To be a faculty member of a major university and never write a scholarly article - to never be published in peer-reviewed professional journal - is either career suicide, or it is an indication that one has no interest in an academic career. The latter is clearly the case with Obama. But despite his lack of interest in an academic career, he - or his handlers - wanted him to have the trappings of an academic career. To have the University of Chicago on his resume, and to have the ability to mimic the professorial tone, would be assets in a political campaign. To which extent Obama wanted the University of Chicago on his resume, and to which extent he was talked into it against his will, we may never know.
"At the time," Epstein continued, "Obama saw himself as a serious intellectual, which he definitely was not. His course was very popular and he was an engaging teacher, but not one with a serious academic set of interests. The members of the faculty reserved a round table for ten in the Quadrangle Club, where we had lunch and engaged in an intense intellectual exchange. We had a no-sports and no-politics rule and a single-topic rule. Everybody bashed everybody. You put yourself once more into the breach and prepared to have the guillotine come down on your head."
Part of the academic life is debate. Scholars love debate. Intellectual disagreement does not entail personal animosity. Often harsh intellectual combatants enjoy personal friendships. Obama, however, was not interested in ideas. Richard Epstein recalls:
"But Barack Obama never attended these lunches. I firmly believe that his systematic withdrawal from engagement with other members of the faculty stemmed from his not wanted to put himself at intellectual risk. He was always a political actor with many irons in the fire."
Obama's engagement with the University of Chicago Law School was purely mercenary. Following the ideas of his mentors, Saul Alinsky and Frank Marshall Davis, Obama - or his handlers - decided that wearing the university label would be helpful to his eventual campaign. Devoting any effort to university work would be a waste of time, and committing any ideas to paper would leave evidence that could later resurface to be used against him.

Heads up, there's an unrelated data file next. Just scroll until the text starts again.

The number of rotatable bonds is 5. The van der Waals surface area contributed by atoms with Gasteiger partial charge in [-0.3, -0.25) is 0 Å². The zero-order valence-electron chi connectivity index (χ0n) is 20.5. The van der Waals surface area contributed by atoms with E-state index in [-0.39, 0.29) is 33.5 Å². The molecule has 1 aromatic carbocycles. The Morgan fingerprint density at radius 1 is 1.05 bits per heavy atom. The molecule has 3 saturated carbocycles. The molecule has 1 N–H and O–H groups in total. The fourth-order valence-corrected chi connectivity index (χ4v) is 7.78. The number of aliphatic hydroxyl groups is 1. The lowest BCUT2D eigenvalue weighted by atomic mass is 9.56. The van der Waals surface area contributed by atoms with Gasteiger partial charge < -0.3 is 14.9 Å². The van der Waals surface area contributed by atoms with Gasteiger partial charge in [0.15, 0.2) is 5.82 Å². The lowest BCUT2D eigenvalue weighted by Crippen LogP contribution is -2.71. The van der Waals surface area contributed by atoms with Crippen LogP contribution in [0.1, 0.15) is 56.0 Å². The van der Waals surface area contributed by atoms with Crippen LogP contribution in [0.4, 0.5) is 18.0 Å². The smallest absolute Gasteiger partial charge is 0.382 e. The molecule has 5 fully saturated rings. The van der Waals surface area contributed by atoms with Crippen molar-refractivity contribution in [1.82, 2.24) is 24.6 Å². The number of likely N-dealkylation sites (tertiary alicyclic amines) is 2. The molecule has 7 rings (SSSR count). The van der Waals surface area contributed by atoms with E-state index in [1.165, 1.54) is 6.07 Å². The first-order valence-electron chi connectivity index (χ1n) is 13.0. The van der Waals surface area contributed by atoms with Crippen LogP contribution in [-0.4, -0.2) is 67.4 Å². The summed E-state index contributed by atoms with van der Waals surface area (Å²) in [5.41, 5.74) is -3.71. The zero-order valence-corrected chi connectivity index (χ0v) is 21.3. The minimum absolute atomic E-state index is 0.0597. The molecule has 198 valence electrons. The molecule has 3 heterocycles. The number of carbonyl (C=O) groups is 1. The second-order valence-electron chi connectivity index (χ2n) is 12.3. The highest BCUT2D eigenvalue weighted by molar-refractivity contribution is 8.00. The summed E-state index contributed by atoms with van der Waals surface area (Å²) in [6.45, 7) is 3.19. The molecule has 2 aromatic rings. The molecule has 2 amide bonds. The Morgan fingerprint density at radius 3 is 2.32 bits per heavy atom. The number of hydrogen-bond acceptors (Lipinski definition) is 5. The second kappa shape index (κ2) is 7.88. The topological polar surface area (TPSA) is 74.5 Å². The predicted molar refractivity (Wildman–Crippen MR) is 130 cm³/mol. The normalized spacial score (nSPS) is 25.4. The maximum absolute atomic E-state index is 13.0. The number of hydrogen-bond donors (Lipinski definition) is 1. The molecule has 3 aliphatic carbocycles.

Douglas Baird concurs that Obama was AWOL as a faculty member:
"I should also say that, like Richard, I'd have liked it if Barack had been more involved," Baird said. "But that wasn't what he was about."
To be sure, Obama was somewhat popular as an instructor - students were thankful to have a lecturer who was fun, who easily gave good grades, and who didn't take the whole thing too seriously. Having an occasional interesting classroom discussion does not equal serious legal scholarship; students may find the class enjoyable, and learn to mimic the instructor's convictions, but they have not been challenged to engage in higher-level critical thinking. On the contrary, they have learned, like their instructor, to imitate the verbiage of those who think critically.
"Of course, I grant you that it's one thing to be a charismatic figure and walk into a room and excite students, and quite another thing to be a leader - to hire people, motivate people, and manage decision-making. That's not something Barack experienced or learned at the Chicago Law School. I know people in the White House, and I don't get a sense from my conversations with them that there's anything in Barack's experience as a law professor that prepared him for the leadership part of the presidential job."
In sum, although Obama has been ceaselessly marketed as an 'intellectual' by his campaign staffs, he made no measurable impact on the academic community among either students or fellow faculty members.